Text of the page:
The one place we never checked, however, was the attic. I mean, how many people actually check their attic other than when they first buy a home, right? Well, what a mistake that was because when we finally did check the attic we were struck by the amount of toxic black mold that covered the entire ceiling of the attic. The mold remediation expert that we hired said that it took around a decade for the mold to reach this level of growth. This meant that the mold in our attic was being filtered through our entire home via the ventilation system for ten year. Yikes!
This was no doubt playing a role in my continued illness and had to be addressed immediately. But what I find incredible is that even after my husband and I remediated our entire home, purchased new bedding, got rid of all the drapes and carpeting, washed our clothing with mold-killing solutions, had a professional cleaning company come in and clean every surface in the house with a specialized anti-fungal mixture, purchased a new vacuum cleaner with HEPA filters on it, purchased two high-tech air machines that eradicate mycotoxins, put industrial-sized fans in our bathrooms so there’s no humidity build-up, and I moved out for two months during this process—I saw no improvement in my health. Granted, I absolutely understand that it takes a long time to detox mycotoxins and undo the damage that mold illness creates, but my gut feeling was that there was more going on beyond mold. I also need to mention that my husband and dog (Tader) did not suffer from any apparent health challenges as a result of this mold exposure.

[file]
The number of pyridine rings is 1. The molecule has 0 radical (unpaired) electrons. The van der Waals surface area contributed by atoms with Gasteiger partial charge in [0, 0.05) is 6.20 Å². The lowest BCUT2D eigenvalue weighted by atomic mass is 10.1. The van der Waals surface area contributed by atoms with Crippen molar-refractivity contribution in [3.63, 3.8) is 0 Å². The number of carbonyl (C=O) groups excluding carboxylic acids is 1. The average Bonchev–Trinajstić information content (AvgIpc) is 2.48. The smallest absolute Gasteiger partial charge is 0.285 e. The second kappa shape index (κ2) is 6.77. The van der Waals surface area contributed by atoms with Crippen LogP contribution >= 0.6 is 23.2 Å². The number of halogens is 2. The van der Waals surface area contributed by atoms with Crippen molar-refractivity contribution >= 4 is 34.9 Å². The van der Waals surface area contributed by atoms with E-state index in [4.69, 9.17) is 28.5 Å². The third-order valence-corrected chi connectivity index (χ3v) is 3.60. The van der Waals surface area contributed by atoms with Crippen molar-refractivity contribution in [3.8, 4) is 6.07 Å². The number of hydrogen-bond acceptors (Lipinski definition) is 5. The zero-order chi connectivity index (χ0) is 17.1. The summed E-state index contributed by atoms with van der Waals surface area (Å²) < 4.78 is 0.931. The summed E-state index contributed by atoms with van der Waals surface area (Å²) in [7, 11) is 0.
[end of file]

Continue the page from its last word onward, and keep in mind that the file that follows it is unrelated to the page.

After this immense undertaking that cost upwards of $60,000, I didn’t feel any better. In fact, I was getting sicker and sicker. I unknowingly was infected by the intestinal parasites Giardia and Blastocystis Hominis, had autoimmune SIBO triggered by previous infections with Cdiff and Salmonella, and was suffering from severe adrenal burnout from years of high stress as a high school teacher. I had horrible gastrointestinal symptoms and was beginning to dig deeper into functional medicine—and that’s when I realized I had to run gut tests on myself. So I shifted gears from mold to my gut, and I stopped hyper-focusing on my “dreaded” mold genes and hidden mycotoxins. I did everything I could from a mold standpoint except extreme mold avoidance because I simply did not have the mental, emotional, or physical energy to do so. At this juncture in the mold journey, my marriage also began to suffer greatly. My husband was beyond sick of cutting holes in our walls and ceilings as well as participating in daily, fear based conversations about mycotoxins and me asking him, "Do you think I need to go live in a tent in the dessert to get well?" At this point, I decided it was time to move on.
I then addressed my badly damaged gut, took natural-based mold binders such as specialized powdered zeolites, optimized nutrition, sleep, and my strategies for coping with stress, and I started to slowly restore my health. Today, I have recovered much of my vitality and I continue to improve with each day. I still run my high-tech air machines, and we have a humidity monitor that helps us keep our home at the right level of moisture, but other than that, I don’t give much thought to mold—and I continue to get better. I refuse to live in state of fear.
If you or a loved one is struggling with chronic fatigue, pain, and other health challenges, I do hope that you found value in this series and perhaps learned something new. Please know that recovery from these horrific, life-altering illnesses and conditions is totally possible! Your body and mind’s ability to heal is much greater than anybody has permitted you to believe!
Cheers to Restoring Your Health and Reclaiming Your Life!